The Civil War ended officially on April 9, 1865, but the racial issues that divided the nation and sparked an unimaginable bloodbath still plague the country nearly 150 years after Lee and Grant shook hands inside the Appomattox court house. This edition of the The Nation Classroom Archives looks back at the beginning of the Reconstruction period, which spanned from the end of the war until 1877, when President Rutherford B. Hayes removed the remaining Federal troops from the South.
Coincidentally, The Nation was born in 1865, and the plight of the freedmen quickly became one of its first causes. That summer, Nation reporters were dispatched to the South to report on conditions and the attitudes of its citizens. Several of those reports are presented here. Centuries later, they are an invaluable primary resource, providing a fascinating window into Southern thinking during this crucial period. Accompanying them are a series of shorter reports and editorials from those years which also illuminate the conflict that would set the stage for the great civil rights upheavals of the 20th century.
The South that The Nation's intrepid reporters found was for the most part still trapped in the same thinking that had led it and the rest of the nation on such a disastrous path. Many of its younger men were dead or maimed. Its economy was in a shambles. Former slaves gamely tried to eke out an existence in the face of indifference from Washington and ferocious racism all around them, their precarious situation becoming even more desperate with the birth of the Ku Klux Klan in 1866. Ironically, only a minority of southerners owned slaves before the war, yet under the rubric of 'states rights,' most remained convinced that despite their suffering, secession was a noble cause. In state and local elections of 1865, pro-Confederates dominated 'scalawags' or pro-unionists, dealing an early blow to President Johnson's plans for Reconstruction, which sought to steer a moderate path between ex-confederates and the increasingly vocal radical Republicans.
In the coming months, state legislatures, confident in the federal government's inability to intercede, would place more and more onerous restrictions on black legislators and voters. With the passage of the Jim Crow laws and the use of terror to enforce them, the confederates would achieve through the state legislature the victories that had eluded them on the battlefield. In fact, as racism continues to permeate American society, the question of who really was the victor that day at Appomattox might still be a suitable topic for debate.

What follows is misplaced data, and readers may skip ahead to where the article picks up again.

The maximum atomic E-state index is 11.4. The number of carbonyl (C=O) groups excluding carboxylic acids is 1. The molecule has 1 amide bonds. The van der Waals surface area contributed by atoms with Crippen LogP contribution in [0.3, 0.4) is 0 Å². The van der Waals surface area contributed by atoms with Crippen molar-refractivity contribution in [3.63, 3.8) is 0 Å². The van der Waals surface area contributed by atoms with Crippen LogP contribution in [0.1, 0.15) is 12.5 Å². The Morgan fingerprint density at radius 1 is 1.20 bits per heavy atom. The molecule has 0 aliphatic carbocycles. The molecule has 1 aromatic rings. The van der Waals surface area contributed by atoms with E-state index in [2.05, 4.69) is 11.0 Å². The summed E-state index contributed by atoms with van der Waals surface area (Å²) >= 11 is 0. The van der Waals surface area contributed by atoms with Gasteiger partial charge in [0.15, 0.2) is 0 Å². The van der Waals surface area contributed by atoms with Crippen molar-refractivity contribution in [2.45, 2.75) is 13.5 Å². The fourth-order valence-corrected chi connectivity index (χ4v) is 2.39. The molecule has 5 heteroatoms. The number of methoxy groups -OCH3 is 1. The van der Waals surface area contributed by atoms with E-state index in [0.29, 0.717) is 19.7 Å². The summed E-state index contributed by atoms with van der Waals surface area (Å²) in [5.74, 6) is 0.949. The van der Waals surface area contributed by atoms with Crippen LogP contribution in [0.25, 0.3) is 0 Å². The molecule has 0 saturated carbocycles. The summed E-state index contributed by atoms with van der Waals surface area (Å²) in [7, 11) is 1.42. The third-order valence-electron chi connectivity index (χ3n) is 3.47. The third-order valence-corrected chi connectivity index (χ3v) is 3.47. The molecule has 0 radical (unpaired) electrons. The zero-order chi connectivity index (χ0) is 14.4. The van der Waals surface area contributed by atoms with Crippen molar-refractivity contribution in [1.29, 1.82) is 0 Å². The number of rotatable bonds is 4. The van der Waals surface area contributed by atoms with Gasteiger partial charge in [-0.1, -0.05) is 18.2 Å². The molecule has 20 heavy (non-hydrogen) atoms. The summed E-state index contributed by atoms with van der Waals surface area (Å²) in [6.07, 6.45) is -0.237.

In This Pack
The Nation reports that Maryland, Virginia and the District of Columbia are suffering from a labor shortage as more and more freedman drift back to their former homes in the deep South (July 6, 1865).
The Essence of the Reconstruction Question
This article discusses the obstacles and options facing President Johnson as he attempts to carry out Abraham Lincoln's reconstruction plan (July 6, 1865).
A Trip in South Carolina
A trip through the state offers a firsthand look at how the citizens of South Carolina are coping with defeat and both blacks and whites are dealing with racial issues that confront them (July 27, 1865).
The South as it is (Richmond)
On a visit to the former Confederacy capital, a Nation reporter leans firsthand about how the question of race continues to plague everday life in the South (July 27, 1865).
Separate reports mention attacks on black citizens by whites, more liberal attitudes in Massachusetts, conventions of black citizens in Michigan and Virginia and an effort to give back wages to former slaves (August 10, 1865).
A report on an attack on the home of a black man and his white wife in Greenwich, Ct., concluding with a surprising aftermath and more reports of hostile racial relations throughout the South (August 17, 1865).
The Nation reports that news from around the South is not reassuring, with major trouble reported in Mississippi, Tennessee, Georgia and North Carolina (September 10, 1868).
The Cure for the South
The Nation proposes a policy of conciliation not coercion toward the South in the hope that decency will win out in the end (January 20, 1870).